As much as I'd like to be able to donate, the reality is "tax-deductible" means nothing to me. My income is so low, I'm not required to file tax returns, but must anyway to renew my Arizona Property Tax Exemption for Disabled Individuals. 

Some state legislator said, "Let's make people who are disabled, some cognitively impaired, complete both Federal and State Tax forms, with the bottom lines often being negative numbers, just to prove they don't have huge incomes, so they can save a few hundred dollars on their property taxes each year." Who says the government has no sense of humor? 

Sorry, my mind tends to wander. This explains why I head to the kitchen to eat breakfast and end up picking long blonde hairs up off the area rug instead. Okay, where was I? Oh, yeah, working on a story. Ding! There's another email. 

Maybe I should write about all these non-profits. It seems to me there are way too many of them, all competing for a limited amount of funds. Before you start shouting at me, I don't have anything against groups advocating for Parkinson's. But do we really NEED several dozen of them? All paying salaries for management and staff. Many duplicating the same things the others do. To be honest, I don't know why many of them were created. Ding! Another email.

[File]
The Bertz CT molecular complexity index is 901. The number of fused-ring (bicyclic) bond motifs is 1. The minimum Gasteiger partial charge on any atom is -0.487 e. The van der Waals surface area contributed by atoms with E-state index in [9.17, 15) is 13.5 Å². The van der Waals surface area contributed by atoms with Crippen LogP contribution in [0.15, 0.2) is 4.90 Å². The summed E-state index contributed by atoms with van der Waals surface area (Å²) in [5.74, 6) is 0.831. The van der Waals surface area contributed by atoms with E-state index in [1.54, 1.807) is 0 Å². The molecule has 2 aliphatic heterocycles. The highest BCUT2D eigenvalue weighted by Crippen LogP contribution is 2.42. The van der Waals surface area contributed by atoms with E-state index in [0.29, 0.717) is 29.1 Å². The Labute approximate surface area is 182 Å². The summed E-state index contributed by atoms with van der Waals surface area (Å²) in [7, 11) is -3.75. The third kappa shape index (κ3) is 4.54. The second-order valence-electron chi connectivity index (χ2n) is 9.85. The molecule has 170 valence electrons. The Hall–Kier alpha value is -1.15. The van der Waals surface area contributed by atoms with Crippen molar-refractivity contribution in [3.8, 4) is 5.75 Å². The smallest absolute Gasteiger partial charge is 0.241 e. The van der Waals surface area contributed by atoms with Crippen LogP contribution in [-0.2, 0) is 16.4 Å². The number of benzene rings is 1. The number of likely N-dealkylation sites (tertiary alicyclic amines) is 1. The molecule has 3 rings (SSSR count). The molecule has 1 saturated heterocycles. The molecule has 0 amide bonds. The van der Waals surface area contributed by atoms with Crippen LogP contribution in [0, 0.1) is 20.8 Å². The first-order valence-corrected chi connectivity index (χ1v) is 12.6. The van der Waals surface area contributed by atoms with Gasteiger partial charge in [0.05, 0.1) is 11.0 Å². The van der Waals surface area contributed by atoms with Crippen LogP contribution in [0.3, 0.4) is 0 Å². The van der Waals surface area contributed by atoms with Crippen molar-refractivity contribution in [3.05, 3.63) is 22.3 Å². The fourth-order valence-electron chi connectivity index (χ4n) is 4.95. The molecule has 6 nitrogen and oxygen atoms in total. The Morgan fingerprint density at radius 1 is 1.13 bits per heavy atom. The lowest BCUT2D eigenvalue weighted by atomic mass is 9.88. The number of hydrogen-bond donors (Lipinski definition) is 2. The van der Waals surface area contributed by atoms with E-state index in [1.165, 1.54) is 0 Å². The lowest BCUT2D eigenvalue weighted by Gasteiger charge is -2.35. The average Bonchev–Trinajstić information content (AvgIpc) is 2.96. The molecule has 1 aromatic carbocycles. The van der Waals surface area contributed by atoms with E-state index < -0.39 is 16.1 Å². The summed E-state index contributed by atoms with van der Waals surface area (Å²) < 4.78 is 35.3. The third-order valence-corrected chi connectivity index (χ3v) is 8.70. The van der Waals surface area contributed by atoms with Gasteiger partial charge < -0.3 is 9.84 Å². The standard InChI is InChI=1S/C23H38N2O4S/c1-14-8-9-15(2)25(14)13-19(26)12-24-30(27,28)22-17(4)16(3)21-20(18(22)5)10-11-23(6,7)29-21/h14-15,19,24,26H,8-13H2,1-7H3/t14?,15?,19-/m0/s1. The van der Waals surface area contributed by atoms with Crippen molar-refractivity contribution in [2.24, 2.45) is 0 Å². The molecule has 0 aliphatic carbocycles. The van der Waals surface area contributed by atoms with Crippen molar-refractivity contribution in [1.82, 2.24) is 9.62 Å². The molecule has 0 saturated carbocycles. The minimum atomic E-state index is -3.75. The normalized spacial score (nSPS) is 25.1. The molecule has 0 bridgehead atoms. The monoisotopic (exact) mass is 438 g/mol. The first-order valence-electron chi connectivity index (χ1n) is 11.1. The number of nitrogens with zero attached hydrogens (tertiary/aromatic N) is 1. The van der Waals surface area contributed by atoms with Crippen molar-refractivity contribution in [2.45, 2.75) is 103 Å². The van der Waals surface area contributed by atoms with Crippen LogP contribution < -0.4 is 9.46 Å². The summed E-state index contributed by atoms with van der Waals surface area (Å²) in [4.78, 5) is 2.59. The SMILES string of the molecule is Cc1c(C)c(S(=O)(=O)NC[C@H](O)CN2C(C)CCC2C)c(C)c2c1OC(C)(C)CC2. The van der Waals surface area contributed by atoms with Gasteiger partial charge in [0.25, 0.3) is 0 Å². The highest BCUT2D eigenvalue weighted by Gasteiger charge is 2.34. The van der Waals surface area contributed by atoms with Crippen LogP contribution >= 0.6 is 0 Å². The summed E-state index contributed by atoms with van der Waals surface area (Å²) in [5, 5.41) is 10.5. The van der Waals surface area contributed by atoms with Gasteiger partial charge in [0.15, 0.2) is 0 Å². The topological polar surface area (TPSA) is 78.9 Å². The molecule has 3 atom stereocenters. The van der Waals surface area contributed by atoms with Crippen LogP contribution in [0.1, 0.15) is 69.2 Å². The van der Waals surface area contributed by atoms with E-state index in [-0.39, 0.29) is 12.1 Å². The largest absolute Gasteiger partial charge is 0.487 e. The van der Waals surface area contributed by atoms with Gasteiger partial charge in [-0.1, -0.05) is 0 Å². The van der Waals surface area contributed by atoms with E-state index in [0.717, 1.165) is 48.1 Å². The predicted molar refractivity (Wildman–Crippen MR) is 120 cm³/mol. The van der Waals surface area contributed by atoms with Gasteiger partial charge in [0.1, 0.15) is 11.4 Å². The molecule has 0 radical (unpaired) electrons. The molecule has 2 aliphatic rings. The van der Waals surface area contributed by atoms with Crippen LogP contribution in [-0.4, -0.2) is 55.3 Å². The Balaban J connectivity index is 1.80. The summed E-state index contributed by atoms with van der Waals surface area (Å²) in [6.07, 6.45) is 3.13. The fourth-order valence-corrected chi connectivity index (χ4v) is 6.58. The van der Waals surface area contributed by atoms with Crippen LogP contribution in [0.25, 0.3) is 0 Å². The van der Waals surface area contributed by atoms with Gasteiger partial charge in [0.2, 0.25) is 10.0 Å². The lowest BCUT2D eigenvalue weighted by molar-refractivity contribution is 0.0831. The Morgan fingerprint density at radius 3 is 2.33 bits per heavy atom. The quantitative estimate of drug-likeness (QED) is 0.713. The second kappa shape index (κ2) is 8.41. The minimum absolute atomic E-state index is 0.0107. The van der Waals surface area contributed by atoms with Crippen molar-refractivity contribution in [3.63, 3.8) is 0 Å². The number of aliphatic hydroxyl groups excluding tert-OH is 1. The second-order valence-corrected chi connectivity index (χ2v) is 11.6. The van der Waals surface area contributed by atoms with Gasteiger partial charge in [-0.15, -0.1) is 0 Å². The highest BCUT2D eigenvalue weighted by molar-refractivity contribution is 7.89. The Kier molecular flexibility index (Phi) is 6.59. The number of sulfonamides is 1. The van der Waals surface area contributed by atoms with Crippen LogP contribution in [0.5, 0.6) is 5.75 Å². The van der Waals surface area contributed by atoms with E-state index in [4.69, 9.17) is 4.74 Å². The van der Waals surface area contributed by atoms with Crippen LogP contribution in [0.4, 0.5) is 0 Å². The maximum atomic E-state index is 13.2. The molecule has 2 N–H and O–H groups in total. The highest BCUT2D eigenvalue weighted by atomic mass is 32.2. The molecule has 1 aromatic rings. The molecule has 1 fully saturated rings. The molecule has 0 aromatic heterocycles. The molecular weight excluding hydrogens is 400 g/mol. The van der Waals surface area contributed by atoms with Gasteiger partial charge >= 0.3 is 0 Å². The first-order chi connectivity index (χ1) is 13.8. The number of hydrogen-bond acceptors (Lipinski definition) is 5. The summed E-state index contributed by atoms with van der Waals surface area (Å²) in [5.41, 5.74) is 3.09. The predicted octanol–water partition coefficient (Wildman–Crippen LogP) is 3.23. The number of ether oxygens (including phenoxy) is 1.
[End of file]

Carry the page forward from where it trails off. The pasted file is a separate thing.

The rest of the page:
I'm pretty sure I know WHY Michael J. Fox started his own foundation. He wants a CURE and is willing to use his clout to help fund research. I also know why the lobbying group PAN was formed. To push the Parkinson's "agenda" to Congress and occasionally succeed. Though no matter how many letters and emails I sent to MY so-called representatives, I always got the same "Party-line" response back from them. Congress is only interested in getting re-elected and keeping their big-money donors happy. So unless they are personally impacted by Parkinson's, they don't really care about those of us living with it. Ding! Another email.